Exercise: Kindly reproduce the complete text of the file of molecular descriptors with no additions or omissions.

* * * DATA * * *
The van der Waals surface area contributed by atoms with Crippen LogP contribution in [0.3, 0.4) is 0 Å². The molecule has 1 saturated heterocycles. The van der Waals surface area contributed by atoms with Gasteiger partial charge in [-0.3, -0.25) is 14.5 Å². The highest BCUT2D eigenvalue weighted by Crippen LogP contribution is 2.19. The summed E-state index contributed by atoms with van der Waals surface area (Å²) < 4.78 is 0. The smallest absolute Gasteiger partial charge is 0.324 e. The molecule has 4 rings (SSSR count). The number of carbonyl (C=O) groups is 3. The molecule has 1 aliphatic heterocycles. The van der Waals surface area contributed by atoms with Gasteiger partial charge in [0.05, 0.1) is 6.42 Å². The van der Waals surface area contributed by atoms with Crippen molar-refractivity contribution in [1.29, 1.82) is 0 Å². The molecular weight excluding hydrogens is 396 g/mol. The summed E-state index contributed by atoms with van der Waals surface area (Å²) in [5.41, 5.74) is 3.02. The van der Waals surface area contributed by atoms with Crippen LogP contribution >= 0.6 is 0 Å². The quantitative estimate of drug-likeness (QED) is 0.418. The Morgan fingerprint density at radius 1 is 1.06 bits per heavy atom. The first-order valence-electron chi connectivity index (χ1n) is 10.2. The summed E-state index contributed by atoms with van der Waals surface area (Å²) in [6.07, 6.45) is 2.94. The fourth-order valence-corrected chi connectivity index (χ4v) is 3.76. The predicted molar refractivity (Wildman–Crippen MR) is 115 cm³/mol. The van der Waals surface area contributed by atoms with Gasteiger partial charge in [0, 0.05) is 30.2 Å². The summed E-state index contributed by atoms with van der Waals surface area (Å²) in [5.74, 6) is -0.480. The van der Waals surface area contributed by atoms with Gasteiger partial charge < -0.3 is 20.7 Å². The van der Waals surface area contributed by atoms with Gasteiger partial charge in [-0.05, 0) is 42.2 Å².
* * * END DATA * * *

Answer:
The van der Waals surface area contributed by atoms with Crippen LogP contribution in [0.3, 0.4) is 0 Å². The molecule has 1 saturated heterocycles. The van der Waals surface area contributed by atoms with Gasteiger partial charge in [-0.3, -0.25) is 14.5 Å². The highest BCUT2D eigenvalue weighted by Crippen LogP contribution is 2.19. The summed E-state index contributed by atoms with van der Waals surface area (Å²) < 4.78 is 0. The smallest absolute Gasteiger partial charge is 0.324 e. The molecule has 4 rings (SSSR count). The number of carbonyl (C=O) groups is 3. The molecule has 1 aliphatic heterocycles. The van der Waals surface area contributed by atoms with Gasteiger partial charge in [0.05, 0.1) is 6.42 Å². The van der Waals surface area contributed by atoms with Crippen molar-refractivity contribution in [1.29, 1.82) is 0 Å². The molecular weight excluding hydrogens is 396 g/mol. The summed E-state index contributed by atoms with van der Waals surface area (Å²) in [5.41, 5.74) is 3.02. The van der Waals surface area contributed by atoms with Crippen LogP contribution >= 0.6 is 0 Å². The quantitative estimate of drug-likeness (QED) is 0.418. The Morgan fingerprint density at radius 1 is 1.06 bits per heavy atom. The first-order valence-electron chi connectivity index (χ1n) is 10.2. The summed E-state index contributed by atoms with van der Waals surface area (Å²) in [6.07, 6.45) is 2.94. The fourth-order valence-corrected chi connectivity index (χ4v) is 3.76. The predicted molar refractivity (Wildman–Crippen MR) is 115 cm³/mol. The van der Waals surface area contributed by atoms with Gasteiger partial charge in [0, 0.05) is 30.2 Å². The summed E-state index contributed by atoms with van der Waals surface area (Å²) in [5.74, 6) is -0.480. The van der Waals surface area contributed by atoms with Gasteiger partial charge < -0.3 is 20.7 Å². The van der Waals surface area contributed by atoms with Gasteiger partial charge in [-0.05, 0) is 42.2 Å².